I’ve just returned from 10 days in Greece – more specifically the island of Lesbos. We were invited by a friend to spend a week on his sailboat. He lives the life: 6 months of the year sailing around the Greek Islands. We arrived in the evening in Mytilene, the capital of Lesbos, and spent the next 7 days sailing around the island, anchoring in deserted coves with transparent blue water.

While this was the perfect way to disconnect from the world (quite literally), it was not optimal for tasting the widest range of Greek foods. But I think I got to the essentials, starting with Feta.

I have never been a fan of feta, but I have been converted. Our friend informed us that you must buy feta by weight from a deli or cheese/dairy store, and the difference is incredible. It’s creamier with a delicious tangy flavor. It goes perfectly with fresh tomatoes and a healthy drizzle of extra virgin olive oil (also a major Greek production, and you can see the hillsides covered with olive trees) and, of course, some fresh bread to soak it all up. The produce we found, even in the tiniest of towns, was incredible. This was lunch every single day (and I do not exaggerate) and I was not complaining about that!

Then there is the famous Greek Yogurt. At 10% fat content it’s definitely a splurge, but oh my is it tasty!

With some honey mixed into it…

It’s very rich and it melts in your mouth like butter. They have many flavors in the supermarket, but the classic, plain with honey is the traditional way to eat it. They even served this to us on the plane leaving Athens, though they served the lighter version, which I believe only has 2% fat content. Though it’s not as ridiculously decadent, it’s still rich and creamy. If nutrition labels did not exist, I could eat this every day.

When we did arrive in a port, the towns were very small and we took to wandering the streets looking at the shops. This could become overwhelming because of the extreme heat, the traffic, and the fact that the language makes them sound like they are yelling at each other all the time. However, if you stop one of them to ask directions, all you have to do to win them over is say “good morning” (calimera) and they will do everything in their power to help you out. Seriously friendly people.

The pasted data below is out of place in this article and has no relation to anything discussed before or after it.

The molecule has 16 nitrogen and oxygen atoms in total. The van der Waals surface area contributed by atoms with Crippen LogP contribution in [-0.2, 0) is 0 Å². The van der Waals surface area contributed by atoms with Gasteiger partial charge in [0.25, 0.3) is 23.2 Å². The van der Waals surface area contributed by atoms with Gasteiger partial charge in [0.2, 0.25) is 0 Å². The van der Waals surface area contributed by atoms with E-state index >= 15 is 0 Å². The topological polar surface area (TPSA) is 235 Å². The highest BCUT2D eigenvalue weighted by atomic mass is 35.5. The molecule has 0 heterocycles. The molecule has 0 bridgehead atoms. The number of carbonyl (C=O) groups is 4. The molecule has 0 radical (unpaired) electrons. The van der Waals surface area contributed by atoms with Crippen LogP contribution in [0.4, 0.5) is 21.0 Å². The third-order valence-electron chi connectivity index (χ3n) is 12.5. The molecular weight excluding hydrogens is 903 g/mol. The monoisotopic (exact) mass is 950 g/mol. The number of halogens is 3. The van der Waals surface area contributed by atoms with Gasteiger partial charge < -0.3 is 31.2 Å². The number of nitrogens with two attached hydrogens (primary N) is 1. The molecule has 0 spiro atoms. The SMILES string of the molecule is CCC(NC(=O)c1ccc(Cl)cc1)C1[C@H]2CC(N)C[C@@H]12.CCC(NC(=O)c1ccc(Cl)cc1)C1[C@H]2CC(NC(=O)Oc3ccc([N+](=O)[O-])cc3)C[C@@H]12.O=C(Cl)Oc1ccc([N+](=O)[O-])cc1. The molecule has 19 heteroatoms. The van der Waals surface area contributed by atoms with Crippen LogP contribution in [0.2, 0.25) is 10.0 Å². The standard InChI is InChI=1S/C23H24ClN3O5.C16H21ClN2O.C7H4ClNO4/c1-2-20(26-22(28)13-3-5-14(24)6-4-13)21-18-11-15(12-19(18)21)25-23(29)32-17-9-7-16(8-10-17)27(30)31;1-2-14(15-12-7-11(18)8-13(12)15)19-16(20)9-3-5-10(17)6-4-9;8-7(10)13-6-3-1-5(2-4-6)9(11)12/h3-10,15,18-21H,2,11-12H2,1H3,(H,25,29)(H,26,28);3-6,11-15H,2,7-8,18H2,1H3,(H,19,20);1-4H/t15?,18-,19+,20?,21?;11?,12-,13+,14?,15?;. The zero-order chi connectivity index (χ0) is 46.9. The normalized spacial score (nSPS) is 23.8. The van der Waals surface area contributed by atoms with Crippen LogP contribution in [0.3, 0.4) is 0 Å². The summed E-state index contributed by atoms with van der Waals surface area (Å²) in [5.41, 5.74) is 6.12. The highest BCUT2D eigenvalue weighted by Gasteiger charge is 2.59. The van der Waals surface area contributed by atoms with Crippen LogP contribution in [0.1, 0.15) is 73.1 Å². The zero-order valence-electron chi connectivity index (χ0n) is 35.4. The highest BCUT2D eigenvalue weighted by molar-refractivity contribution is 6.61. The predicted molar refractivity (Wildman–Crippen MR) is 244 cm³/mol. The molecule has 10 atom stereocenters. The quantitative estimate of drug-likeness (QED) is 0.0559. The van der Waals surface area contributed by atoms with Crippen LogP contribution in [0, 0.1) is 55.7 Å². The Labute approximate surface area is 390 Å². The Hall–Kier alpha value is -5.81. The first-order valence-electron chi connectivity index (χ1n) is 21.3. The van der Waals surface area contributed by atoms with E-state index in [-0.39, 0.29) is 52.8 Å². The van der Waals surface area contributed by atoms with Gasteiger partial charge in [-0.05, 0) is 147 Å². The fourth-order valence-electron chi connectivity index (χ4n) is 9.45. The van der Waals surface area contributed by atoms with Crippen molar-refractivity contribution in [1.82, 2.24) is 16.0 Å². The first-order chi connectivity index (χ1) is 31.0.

The bakeries have all kinds of delicious looking things in the windows. Ah, the temptation of pastries…

These little cookie sandwiches are butter cookies – I’m not quite sure what the filling was in the white one, it was sweet, but the taste of sesame seeds made it hard to distinguish the filling from the rest. Delish nonetheless. The one with chocolate sprinkles had an orange jam filling. Also delish.

Then there’s the national obsession…

The Frappé. I’m not sure when this started, or how, but everyone is drinking them at all hours of the day, whether that be while driving a scooter, laying on the beach, or walking down the street. An iced coffee with foamed milk on top is tasty and a refreshing way to consume your caffeine in such a hot climate. And I have to say, if I lived in Greece, I would jump on the bandwagon pretty quickly.

Getting to sail around this island, spending our days anchored in little coves and diving off the side of the boat any time we felt like going for a swim was truly an ideal way to start our summer vacation.

But no trip to Greece would be complete without a day in Athens!

We spent our last day in Athens, where it was unbelievable hot. But, we powered through the heat and got the chance to tour the city and see the ruins of the Hadrian Library and the Acropolis. But, before setting out on a several hour long tour of the city, lunch. Gyros, in fact.

Incredible. This restaurant in Monastiraki Square was selling beef, chicken and pork gyros by the dozens to tourists and locals alike for only 2.50 euros. Fresh pita, still hot and fragrant, topped with cool tzatziki.

And with an ice cold pint of beer to beat the heat. With that we were ready to tour! Athens is probably the busiest and noisiest city I’ve ever visited – then again, maybe it was the fact that I had just spent 7 days on a sailboat in open waters… Regardless, it was worth fighting heat stroke to get the chance to be in the presence of ancient history.

All in all, a beautiful country, with wonderful people and delicious food.